who can identify and measure hearing loss. He or she may work with the
otolaryngologist. The audiologist will use a device called an audiometer to test
your ability to hear sounds at different pitches and loudness. The tests are
painless. Audiologists do not prescribe drugs or perform surgery.
Types of Hearing Loss
Presbycusis is the most common
hearing problem in older people. In fact, people over age 50 are likely to lose
some hearing each year. Presbycusis is an ongoing loss of hearing linked to
changes in the inner ear. People with this kind of hearing loss may have a hard
time hearing what others are saying or may be unable to stand loud sounds. The
decline is slow. Just as hair turns gray at different rates, presbycusis
develops at different rates.
Tinnitus is also common in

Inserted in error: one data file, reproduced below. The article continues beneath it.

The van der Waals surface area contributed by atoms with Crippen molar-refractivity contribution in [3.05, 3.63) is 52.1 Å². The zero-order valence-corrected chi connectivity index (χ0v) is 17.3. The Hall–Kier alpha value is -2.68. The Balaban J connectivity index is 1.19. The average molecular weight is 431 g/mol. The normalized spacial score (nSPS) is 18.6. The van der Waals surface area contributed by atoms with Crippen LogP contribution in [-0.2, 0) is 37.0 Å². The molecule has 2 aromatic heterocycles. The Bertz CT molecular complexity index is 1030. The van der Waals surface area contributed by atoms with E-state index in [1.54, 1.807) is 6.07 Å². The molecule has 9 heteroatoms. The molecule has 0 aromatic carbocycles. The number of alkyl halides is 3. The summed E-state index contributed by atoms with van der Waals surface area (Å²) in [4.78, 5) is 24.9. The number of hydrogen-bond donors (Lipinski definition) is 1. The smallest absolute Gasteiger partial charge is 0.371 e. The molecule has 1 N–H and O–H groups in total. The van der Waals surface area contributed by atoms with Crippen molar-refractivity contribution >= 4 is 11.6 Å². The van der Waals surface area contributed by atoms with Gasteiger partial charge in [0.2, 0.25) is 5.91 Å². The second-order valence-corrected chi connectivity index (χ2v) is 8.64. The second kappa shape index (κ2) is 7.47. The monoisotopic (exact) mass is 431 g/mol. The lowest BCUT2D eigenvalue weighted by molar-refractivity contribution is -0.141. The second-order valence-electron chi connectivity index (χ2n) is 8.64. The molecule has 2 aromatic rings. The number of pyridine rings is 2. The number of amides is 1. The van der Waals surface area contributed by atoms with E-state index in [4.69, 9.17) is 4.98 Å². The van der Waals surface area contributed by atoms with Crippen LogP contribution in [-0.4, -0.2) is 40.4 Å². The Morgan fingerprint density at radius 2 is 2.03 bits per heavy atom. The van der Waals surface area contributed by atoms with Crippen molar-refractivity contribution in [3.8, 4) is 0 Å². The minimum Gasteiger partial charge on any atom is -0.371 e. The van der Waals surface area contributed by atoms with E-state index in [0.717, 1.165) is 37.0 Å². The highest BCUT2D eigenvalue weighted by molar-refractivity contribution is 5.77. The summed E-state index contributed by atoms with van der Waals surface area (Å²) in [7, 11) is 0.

older people. Tinnitus is a symptom associated with a variety of hearing
diseases and disorders. People with tinnitus have a ringing, roaring, or hear
other sounds inside the ears. It may be caused by ear wax, an ear infection, the
use of too much aspirin or certain antibiotics, or a nerve disorder. Often, the
reason for the ringing cannot be found. Tinnitus can come and go; or it can stop
loss happens in some older people when the sounds that are carried from the
ear drums (tympanic membrane) to the inner ear are blocked. Ear wax in the ear
canal, fluid in the middle ear, abnormal bone growth, or a middle ear infection
can cause this loss.
hearing loss happens when there is damage to parts of the inner ear or
auditory nerve. The degree of hearing loss can vary from person to person.
Sensorineural hearing loss may be caused by birth defects, head injury, tumors,
illness, certain prescription drugs, poor blood circulation, high blood
pressure, or stroke.
If Someone You
Know Has a Hearing Problem
•Face the person and talk clearly.
•Stand where there is good lighting and
low background noise.
•Speak clearly and at a reasonable speed;
do not hide your mouth, eat, or chew gum.
•Use facial expressions or gestures to
give useful clues.
•Reword your statement if needed.
•Be patient, stay positive and relaxed.